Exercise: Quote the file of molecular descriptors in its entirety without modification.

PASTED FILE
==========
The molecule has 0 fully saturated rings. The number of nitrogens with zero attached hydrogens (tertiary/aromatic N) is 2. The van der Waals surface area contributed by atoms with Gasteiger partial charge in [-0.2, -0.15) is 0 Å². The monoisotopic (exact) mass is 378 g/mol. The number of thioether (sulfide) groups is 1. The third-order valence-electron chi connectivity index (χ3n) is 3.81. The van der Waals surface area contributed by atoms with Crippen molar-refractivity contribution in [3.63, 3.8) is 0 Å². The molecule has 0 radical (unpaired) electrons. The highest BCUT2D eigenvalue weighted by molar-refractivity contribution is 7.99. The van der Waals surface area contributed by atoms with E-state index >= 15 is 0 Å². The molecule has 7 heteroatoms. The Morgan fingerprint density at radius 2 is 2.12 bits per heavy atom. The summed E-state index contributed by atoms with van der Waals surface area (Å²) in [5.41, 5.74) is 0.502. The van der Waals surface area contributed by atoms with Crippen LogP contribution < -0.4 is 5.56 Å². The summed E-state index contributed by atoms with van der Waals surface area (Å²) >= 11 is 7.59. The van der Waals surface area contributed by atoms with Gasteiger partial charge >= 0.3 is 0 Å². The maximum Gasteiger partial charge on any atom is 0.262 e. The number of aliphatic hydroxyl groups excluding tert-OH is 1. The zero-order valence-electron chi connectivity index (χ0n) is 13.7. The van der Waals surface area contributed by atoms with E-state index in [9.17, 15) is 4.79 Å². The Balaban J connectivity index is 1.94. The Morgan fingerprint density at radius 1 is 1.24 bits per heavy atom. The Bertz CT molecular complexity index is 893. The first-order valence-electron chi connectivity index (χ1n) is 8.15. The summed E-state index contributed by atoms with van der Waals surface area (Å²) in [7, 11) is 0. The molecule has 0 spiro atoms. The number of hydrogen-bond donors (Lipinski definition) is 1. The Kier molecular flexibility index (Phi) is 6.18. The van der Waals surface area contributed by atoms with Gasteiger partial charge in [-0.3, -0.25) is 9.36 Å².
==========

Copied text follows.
The molecule has 0 fully saturated rings. The number of nitrogens with zero attached hydrogens (tertiary/aromatic N) is 2. The van der Waals surface area contributed by atoms with Gasteiger partial charge in [-0.2, -0.15) is 0 Å². The monoisotopic (exact) mass is 378 g/mol. The number of thioether (sulfide) groups is 1. The third-order valence-electron chi connectivity index (χ3n) is 3.81. The van der Waals surface area contributed by atoms with Crippen molar-refractivity contribution in [3.63, 3.8) is 0 Å². The molecule has 0 radical (unpaired) electrons. The highest BCUT2D eigenvalue weighted by molar-refractivity contribution is 7.99. The van der Waals surface area contributed by atoms with E-state index >= 15 is 0 Å². The molecule has 7 heteroatoms. The Morgan fingerprint density at radius 2 is 2.12 bits per heavy atom. The summed E-state index contributed by atoms with van der Waals surface area (Å²) in [5.41, 5.74) is 0.502. The van der Waals surface area contributed by atoms with Crippen LogP contribution < -0.4 is 5.56 Å². The summed E-state index contributed by atoms with van der Waals surface area (Å²) >= 11 is 7.59. The van der Waals surface area contributed by atoms with Gasteiger partial charge >= 0.3 is 0 Å². The maximum Gasteiger partial charge on any atom is 0.262 e. The number of aliphatic hydroxyl groups excluding tert-OH is 1. The zero-order valence-electron chi connectivity index (χ0n) is 13.7. The van der Waals surface area contributed by atoms with E-state index in [9.17, 15) is 4.79 Å². The Balaban J connectivity index is 1.94. The Morgan fingerprint density at radius 1 is 1.24 bits per heavy atom. The Bertz CT molecular complexity index is 893. The first-order valence-electron chi connectivity index (χ1n) is 8.15. The summed E-state index contributed by atoms with van der Waals surface area (Å²) in [7, 11) is 0. The molecule has 0 spiro atoms. The number of hydrogen-bond donors (Lipinski definition) is 1. The Kier molecular flexibility index (Phi) is 6.18. The van der Waals surface area contributed by atoms with Gasteiger partial charge in [-0.3, -0.25) is 9.36 Å².